The Chemistry of Asthma Inhalers 2016

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If you’re an asthma sufferer, you likely need at least one inhaler to keep your symptoms in check – or maybe even two different types. Commonly, those afflicted with asthma will have both a blue and a brown inhaler. Whilst the colours can vary, the purpose of the chemical compounds contained therein differ dependent on the particular inhaler.

The formulation in inhalers isn’t actually all drug – it will also contain a propellant, as well as small quantities of stabilising compounds. The propellants used were formerly chlorofluorocarbons (CFCs), but due to concerns about their destructive effect on the ozone layer, these started to be replaced with hydrofluoroalkanes (HFAs) in the 1990s (though they were not completely phased out from manufacturing until 2012)*. This replacement had an unexpected beneficial effect, in that, for budesonide, it decreased the size of the liquid particles in the mist produced on spraying the inhaler. This fact alone caused the effectiveness of the drug budesonide to increase by a factor of 2.6.

Broadly speaking, drugs for asthma can be split into two types: relievers, and preventers. The purpose of each is fairly self-explanatory: relievers are used for the relief of asthma symptoms when they become apparent, whilst the preventers are used to help stop these symptoms appearing in the first place. Different chemical compounds are required depending on which of the two results we want to accomplish.

The primary compound used in reliever inhalers, commonly coloured blue, is salbutamol (known as albuterol in the US). This compound is what’s known as a bronchodilator; it, and other similar compounds, work by stimulating receptors in the airway muscles, causing them to relax and widen, and providing relief from asthma symptoms. It’s these inhalers that asthma sufferers turn to in the case of an asthma attack. The inhaler itself ‘nebulises’ the liquid it contains, turning it into a very fine mist that can be inhaled, then act on the muscles in the lungs.

Reliever drugs are by necessity fast-acting, reaching their peak effect between 5-20 minutes after dosing, and lasting for up to two hours. As such, they provide more or less immediate relief from asthma symptoms. However, they don’t act as preventers for future asthma symptoms; for that, different compounds are needed.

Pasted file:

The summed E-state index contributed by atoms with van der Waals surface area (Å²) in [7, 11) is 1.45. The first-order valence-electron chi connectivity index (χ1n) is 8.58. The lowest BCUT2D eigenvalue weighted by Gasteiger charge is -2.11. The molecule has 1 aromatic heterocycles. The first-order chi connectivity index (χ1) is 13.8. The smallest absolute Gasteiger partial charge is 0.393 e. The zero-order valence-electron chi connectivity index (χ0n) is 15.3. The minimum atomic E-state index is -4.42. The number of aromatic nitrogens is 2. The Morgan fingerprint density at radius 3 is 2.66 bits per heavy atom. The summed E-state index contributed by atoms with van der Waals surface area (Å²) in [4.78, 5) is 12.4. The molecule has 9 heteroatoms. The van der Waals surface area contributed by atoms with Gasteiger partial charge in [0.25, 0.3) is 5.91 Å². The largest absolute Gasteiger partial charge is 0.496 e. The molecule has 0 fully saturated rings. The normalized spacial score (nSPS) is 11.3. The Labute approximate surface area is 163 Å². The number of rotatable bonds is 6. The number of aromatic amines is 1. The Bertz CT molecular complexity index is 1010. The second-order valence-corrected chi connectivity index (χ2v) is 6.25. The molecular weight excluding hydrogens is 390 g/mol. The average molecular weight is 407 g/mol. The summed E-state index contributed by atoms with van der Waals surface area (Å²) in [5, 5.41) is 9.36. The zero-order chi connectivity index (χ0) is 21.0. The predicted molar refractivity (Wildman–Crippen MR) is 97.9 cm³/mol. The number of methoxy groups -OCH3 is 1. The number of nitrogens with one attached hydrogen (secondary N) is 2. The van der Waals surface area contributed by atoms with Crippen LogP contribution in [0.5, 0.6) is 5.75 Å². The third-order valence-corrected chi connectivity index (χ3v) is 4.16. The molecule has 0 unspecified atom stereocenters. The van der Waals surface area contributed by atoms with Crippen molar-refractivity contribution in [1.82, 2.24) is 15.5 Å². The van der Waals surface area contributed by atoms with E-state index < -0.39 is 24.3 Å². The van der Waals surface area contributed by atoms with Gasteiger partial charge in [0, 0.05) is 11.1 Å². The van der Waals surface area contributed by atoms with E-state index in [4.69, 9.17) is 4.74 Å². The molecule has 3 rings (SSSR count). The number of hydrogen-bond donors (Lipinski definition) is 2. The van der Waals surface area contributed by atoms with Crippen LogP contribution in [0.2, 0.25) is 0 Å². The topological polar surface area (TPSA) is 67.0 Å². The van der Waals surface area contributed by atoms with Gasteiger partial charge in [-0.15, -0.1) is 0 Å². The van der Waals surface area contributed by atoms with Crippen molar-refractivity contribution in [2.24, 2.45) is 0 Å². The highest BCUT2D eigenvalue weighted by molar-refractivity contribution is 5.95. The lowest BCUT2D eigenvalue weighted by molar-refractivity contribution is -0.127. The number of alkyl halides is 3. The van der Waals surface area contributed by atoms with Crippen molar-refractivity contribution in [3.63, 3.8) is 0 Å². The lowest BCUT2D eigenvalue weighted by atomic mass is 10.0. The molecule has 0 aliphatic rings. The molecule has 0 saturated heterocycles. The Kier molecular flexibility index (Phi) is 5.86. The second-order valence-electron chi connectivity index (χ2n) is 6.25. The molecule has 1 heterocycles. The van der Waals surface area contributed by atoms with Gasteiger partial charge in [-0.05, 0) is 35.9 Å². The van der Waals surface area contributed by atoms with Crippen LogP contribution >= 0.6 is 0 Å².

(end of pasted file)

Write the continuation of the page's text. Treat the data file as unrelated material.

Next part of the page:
The preventers are usually steroids, and are often taken nebulised in a similar manner to the relievers. One of the most common is budesonide, often sold under the trade name ‘Pulmicort’; another that is commonly used is beclamethasone dipropionate. These steroid medications work by reducing inflammation in the lungs, and helping to keep the airways open, and reducing the sensitivity of the lung tissue to triggers. Unlike the relievers, preventers are no use for relief from asthma attacks; instead, regular dosing is required for their effects to be apparent.

Usually, preventers will be taken daily, and it can take up to 8 days for any beneficial effects to kick in. Further to that, it may take up to 6 weeks for the medication to reach its peak effect. Even once the preventative effect is noticeable, this can quickly fade if regular dosing is not maintained. For some patients, combination inhalers are offered, which perform the function of both reliever and preventer.

Both salbutamol and budesonide are on the World Health Organisation’s list of essential medicines, which it defines as the most important medications required for a basic health system. Budesonide actually also has another use in the treatment of Crohn’s disease. Without either of these compounds, life for asthma sufferers would be a lot more difficult – and potentially shorter!

*An earlier version of this article failed to clarify that though replacement of CFCs commenced in the 1990s, they were not completely phased out from manufacturing until much later (in 2012). 



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